Legalization of pot comes to America’s capital, Washington DC, Thursday though smokers will not catch a spliff in public and be allowed to sell marijuana.
An adult person in DC is expected to grow six plants, with no more than three mature at a given time. Some states like Colorado have legalized marijuana for medicinal and recreational purposes.
The District of Columbia faces various legal challenges with Congress still trying to block the legalization of pot, which according to medical experts cures some diseases like glaucoma and fits.
Zimbabweans have weighed in on the legalization of marijuana in America, saying such moves can devastate Zimbabwe if the country decriminalizes the use of mbanje.
For perspective, Studio 7’s Gibbs Dube spoke to Mkhululi Ndabambi, a Zimbabwean living in Indiana, USA, and Reverend Josias Mudenda of the Methodist Church and also a member of the Zimbabwe Council of Churches.
Ndabambi said some American states’ move to legalize marijuana is a way of promoting people’s rights.
“It’s a way America has been going with being liberal in people’s lives as we see recently most states are legalizing same sex marriage,” said Ndabambi.
Reverend Mudenda said it is unlikely that Zimbabwe will in the near future relax laws relating to the use of marijuana for various purposes.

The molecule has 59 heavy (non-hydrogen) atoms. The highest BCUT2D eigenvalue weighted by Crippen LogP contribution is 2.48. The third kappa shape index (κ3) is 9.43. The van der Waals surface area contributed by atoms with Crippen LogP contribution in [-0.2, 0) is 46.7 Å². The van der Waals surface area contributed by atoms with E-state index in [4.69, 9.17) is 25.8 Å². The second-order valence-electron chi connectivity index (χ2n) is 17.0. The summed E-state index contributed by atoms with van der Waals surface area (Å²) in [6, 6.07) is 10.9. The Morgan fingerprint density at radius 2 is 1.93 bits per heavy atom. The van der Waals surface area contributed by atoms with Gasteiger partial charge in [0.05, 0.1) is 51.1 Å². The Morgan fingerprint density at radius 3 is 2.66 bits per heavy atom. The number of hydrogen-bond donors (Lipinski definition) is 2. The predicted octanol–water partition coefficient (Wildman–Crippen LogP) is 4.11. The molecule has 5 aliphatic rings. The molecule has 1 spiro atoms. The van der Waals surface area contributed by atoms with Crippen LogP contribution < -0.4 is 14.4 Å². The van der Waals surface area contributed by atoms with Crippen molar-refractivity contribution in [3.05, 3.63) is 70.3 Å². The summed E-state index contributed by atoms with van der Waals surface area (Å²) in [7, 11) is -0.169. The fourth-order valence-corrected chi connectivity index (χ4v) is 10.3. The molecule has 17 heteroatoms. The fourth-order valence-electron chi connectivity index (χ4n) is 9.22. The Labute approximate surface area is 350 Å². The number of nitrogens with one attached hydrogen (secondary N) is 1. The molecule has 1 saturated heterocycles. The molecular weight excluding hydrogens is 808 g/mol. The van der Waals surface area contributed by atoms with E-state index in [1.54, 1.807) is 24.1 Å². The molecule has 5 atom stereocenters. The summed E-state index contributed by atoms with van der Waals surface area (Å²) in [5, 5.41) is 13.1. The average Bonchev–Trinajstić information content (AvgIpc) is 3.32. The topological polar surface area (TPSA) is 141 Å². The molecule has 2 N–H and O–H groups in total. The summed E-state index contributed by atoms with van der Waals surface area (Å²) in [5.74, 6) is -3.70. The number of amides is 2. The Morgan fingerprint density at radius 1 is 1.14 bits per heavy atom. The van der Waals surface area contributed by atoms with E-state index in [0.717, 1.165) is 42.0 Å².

“I don’t think it is the right thing for society to delve into it bearing into mind the consequences of taking that weed. The legalization of it would be tearing the social fabric in a way because when one takes that weed definitely it affects even mental faculties,” he said.
The new law, which voters passed in a referendum last November, took effect shortly after midnight local time Thursday.
The U.S. capital city joins Alaska, Colorado and the state of Washington in legalizing recreational marijuana. But unlike the three other states, Washington, D.C. is not completely autonomous, as the U.S. Congress has final authority over the city government.
Republican Congressman Jason Chaffetz, who chairs House Oversight Committee, warned D.C. Mayor Muriel Bowser that she and other city officials could go to jail for implementing the law.
But Bowser ignored Chaffetz's threat Wednesday when she said the measure would take effect as planned. "Bullying the District of Columbia is not what his [Chaffetz] constituents expect, nor do ours," she told reporters. "We do disagree on a matter of law. There are reasonable ways to resolve this without us threatening him or he us."
A spending bill passed in December by the House did not include funds for the city to implement the marijuana law.
City officials contend voters passed the law a month before Congress approved the spending bill.
Legal experts from both the city and Congress say it is highly unlikely the mayor or anyone else would be jailed over the new law. But there are other punitive measures Congress could take against the city.